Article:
Book Reviews -- By: Anonymous

Journal: Grace Journal
Volume: GJ 04:2 (Spring 1963)
Article: Book Reviews
Author: Anonymous

Book Reviews

The Future Life. By Rene Pache. Translated by Helen I. Needham. Moody Press, Chicago, 1962. 376 pp. $4.95.

Dr. Rene Pache, President of the Emmaus Bible School in Lausanne, Switzerland, is well known in American evangelical circles, having lectured in schools in this country.

This present volume is a sequel to his book on the “Return of Christ” published over a decade ago. Dr. Pache, although proficient in English, writes in his mother tongue, which is French. His books have made a major contribution to the premillenial and evangelical literature in French-speaking areas—France, Belgium and Switzerland. The influence of his writings has also been felt in French-speaking Africa, where reading believers and Bible students have so few evangelical helps on Biblical subjects. It is in these areas of Europe and Africa, where theological volumes following the premillennial interpretation of the Scriptures are sadly lacking, that Dr. Pache’s works make their greatest contribution.

This book is not written for the American theological student who has access to well documented eschatological works in English which are furnished with indices of subjects and Scripture references. Its primary contribution in English will be to laymen, Sunday school teachers, and the like who will appreciate simplicity, conciseness and brevity.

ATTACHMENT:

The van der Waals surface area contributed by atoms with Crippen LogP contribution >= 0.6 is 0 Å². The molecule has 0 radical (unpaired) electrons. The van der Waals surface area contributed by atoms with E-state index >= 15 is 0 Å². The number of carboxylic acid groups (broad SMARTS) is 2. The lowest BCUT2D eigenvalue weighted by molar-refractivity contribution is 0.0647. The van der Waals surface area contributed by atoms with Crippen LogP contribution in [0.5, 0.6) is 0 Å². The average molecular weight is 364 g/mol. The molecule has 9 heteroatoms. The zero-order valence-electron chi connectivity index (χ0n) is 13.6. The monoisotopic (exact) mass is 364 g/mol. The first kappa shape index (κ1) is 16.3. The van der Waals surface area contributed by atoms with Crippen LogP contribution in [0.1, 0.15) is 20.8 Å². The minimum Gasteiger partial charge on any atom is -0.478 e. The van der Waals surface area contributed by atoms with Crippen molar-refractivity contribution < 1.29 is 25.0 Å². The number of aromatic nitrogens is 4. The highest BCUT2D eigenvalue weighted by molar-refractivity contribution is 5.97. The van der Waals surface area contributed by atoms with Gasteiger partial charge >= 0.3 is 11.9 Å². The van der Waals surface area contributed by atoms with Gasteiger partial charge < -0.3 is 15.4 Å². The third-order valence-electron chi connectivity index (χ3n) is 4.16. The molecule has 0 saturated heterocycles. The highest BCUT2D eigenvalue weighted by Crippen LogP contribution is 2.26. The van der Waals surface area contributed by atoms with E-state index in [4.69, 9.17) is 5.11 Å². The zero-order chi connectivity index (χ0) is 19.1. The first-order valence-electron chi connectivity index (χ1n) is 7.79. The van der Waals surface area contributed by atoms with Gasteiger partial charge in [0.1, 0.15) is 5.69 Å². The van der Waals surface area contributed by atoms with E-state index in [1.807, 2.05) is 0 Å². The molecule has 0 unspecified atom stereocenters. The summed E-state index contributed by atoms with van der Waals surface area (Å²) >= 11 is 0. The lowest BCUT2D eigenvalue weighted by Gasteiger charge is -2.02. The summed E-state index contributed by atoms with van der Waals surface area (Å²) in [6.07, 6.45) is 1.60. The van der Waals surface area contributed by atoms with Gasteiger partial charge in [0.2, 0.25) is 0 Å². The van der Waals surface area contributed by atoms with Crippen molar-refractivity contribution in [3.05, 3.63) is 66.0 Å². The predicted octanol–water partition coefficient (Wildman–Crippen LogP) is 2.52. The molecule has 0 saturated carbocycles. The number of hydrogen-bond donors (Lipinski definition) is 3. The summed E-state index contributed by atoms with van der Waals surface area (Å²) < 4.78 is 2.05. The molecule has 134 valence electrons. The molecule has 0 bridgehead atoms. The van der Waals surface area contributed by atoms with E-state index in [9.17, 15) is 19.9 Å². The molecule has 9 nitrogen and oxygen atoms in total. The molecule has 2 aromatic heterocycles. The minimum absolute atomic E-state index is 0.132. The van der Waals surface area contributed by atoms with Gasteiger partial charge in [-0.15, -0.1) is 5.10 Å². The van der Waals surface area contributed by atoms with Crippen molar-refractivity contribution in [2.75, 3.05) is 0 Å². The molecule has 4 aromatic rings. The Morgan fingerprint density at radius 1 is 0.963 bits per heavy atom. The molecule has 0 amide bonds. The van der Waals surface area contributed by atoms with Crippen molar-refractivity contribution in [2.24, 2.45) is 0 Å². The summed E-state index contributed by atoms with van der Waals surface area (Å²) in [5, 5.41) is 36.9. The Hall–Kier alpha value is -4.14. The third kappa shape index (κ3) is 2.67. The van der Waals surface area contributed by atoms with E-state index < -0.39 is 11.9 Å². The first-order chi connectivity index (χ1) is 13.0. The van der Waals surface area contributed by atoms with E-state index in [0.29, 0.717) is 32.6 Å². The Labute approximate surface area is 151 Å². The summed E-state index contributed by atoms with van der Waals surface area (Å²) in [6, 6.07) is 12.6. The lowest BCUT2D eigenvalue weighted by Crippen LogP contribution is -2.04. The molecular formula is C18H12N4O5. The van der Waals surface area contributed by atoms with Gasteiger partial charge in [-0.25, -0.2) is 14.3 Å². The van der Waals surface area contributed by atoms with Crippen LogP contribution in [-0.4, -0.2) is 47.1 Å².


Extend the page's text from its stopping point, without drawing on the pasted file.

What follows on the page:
This observation in no way depreciates the writings of Dr. Pache. He is a lawyer by training, having received his degree from Lausanne. He presents the truth in succinct and unequivocal language. Some of his pages are delightfully interesting.

It is not an easy task to translate a treatise such as this, but Miss Needham has done a commendable work. In many places the force of the original language is retained. For example, on page 323 where eternal perdition is considered as one of the most powerful motives to impel us to preach the Gospel, he concludes with these words, “Let us surge forward along the paths marked out by William Carey, Hudson Taylor, John G. Paton, and the many other great pioneers, who were pushed irresistibly on by the call of the multitudes destined to eternal perdition.” Also the phrase on page 324: “…to deliver man from the perdition where his sin is dragging him.”

The book contains some very helpful outlines, e.g., the ministry of angels on page 107, and the names of Satan on page 121. The chapter on “The Occupation of the Dead,” extending to thirty pages, is interesting and enlightening.

This should prove to be a very helpful volume for all who desire to have the doctrines of the future life presented in brief, clear and concise form.

Orville D. Jobson
Winona Lake, Indiana

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